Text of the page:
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Wednesday, 3 April 2013

Easter in Seville, Spain

Ah Spain. We checked out of our Fez riad at around 11pm on Wednesday night and took a taxi to the station where we boarded an overnight bus that delivered us to Tangier on Morocco’s north coast at sunrise. Another short taxi ride and we were at the ocean ferry docks. We crossed the Strait of Gibraltar in 40 minutes, making landfall at Tarifa on Spain’s far south coast, and a final four hour bus ride had us in Seville by 1pm.

Seville. Seville (Sevilla to the Spanish) is the principal city of AndalucĂ­a province, and the timing of our arrival was very fortunate, the day before Easter. Nowhere in the world is Easter a bigger event than in Spain and nowhere in Spain is Easter a bigger event than in Seville. Over the following nights and days, enormous processions, hours long and involving thousands of participants, inched their way through Seville’s narrow winding streets lined with thousands of onlookers. For the religious it was a solemn and emotional event, and for everyone, street theatre on a grand scale. We’d never seen anything like it; certainly the backyard Easter Egg Hunt will never be the same again!

The processions involved the carriage of platforms holding Easter scenes from many Seville churches to the main cathedral in the city centre and then back again. The life-size carved and painted religious figures on the platforms are ancient, having been sculpted in the 15th century. The platforms were accompanied by bands playing beautiful music and thousands of attendants with covered faces and long pointy hats, initially unnervingly like the attire of the pathetic Ku Klux Klan. Apparently this is no coincidence; the Klan copied their “look” from the Spanish Easter processions. Of course, there’s no connection between the two, and their respective outlooks on life and community couldn’t be more different.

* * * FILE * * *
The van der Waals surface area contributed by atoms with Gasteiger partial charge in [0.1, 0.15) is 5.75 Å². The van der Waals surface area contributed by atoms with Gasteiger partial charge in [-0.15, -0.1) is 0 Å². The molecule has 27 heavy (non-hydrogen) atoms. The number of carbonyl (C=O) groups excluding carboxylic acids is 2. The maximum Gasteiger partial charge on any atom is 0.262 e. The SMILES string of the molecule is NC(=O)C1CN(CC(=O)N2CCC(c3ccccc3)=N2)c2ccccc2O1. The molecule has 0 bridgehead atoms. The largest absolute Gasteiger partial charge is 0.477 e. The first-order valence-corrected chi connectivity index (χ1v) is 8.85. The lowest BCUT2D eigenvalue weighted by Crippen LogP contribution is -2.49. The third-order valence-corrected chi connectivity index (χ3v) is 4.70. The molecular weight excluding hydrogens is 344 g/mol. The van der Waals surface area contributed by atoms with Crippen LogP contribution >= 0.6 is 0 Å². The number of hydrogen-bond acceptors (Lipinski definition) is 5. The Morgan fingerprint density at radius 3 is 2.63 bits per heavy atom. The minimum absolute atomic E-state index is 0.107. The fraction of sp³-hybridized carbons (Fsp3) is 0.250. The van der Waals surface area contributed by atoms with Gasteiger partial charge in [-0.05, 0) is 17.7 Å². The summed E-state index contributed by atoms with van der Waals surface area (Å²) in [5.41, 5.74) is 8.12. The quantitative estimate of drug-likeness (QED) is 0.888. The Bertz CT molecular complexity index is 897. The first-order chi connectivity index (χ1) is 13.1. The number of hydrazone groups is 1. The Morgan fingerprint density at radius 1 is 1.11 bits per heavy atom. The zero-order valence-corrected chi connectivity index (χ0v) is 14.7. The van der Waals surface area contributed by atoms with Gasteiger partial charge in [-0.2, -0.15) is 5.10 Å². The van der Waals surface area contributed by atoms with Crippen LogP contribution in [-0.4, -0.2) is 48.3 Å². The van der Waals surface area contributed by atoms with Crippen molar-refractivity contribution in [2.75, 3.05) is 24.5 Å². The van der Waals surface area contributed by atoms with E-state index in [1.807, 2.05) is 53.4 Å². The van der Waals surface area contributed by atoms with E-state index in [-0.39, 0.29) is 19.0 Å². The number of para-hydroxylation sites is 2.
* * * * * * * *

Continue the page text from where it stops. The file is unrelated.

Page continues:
We spent two nights chasing the processions through Seville’s atmospheric alleyways. We videoed a couple of snippets to capture the atmosphere of the occasion.  You can watch them if you wish by clicking on the video links at the top of this post (Lee Tuan makes a fleeting cameo appearance in one of them).  The peak procession activity was in the wee hours of Friday morning. We left our hotel at 11pm Thursday night and didn’t get back until 6.30am. It was a great night and it seemed like the whole population of Seville was packed into those alleys.

Seville is full of character with beautiful architecture and lively cafes and inns that buzz well into the small hours. After a fortnight in Morocco we were happy to swap the tagines and kebabs for tapas and paella. And great Spanish wine.

Seville and its people, and their way of life, impressed us very much, and we were sorry when the time came to move on.

Semana Santa Seville Semana Santa Seville
Semana Santa Seville Semana Santa Seville
Semana Santa Seville
Christopher Columbus tomb

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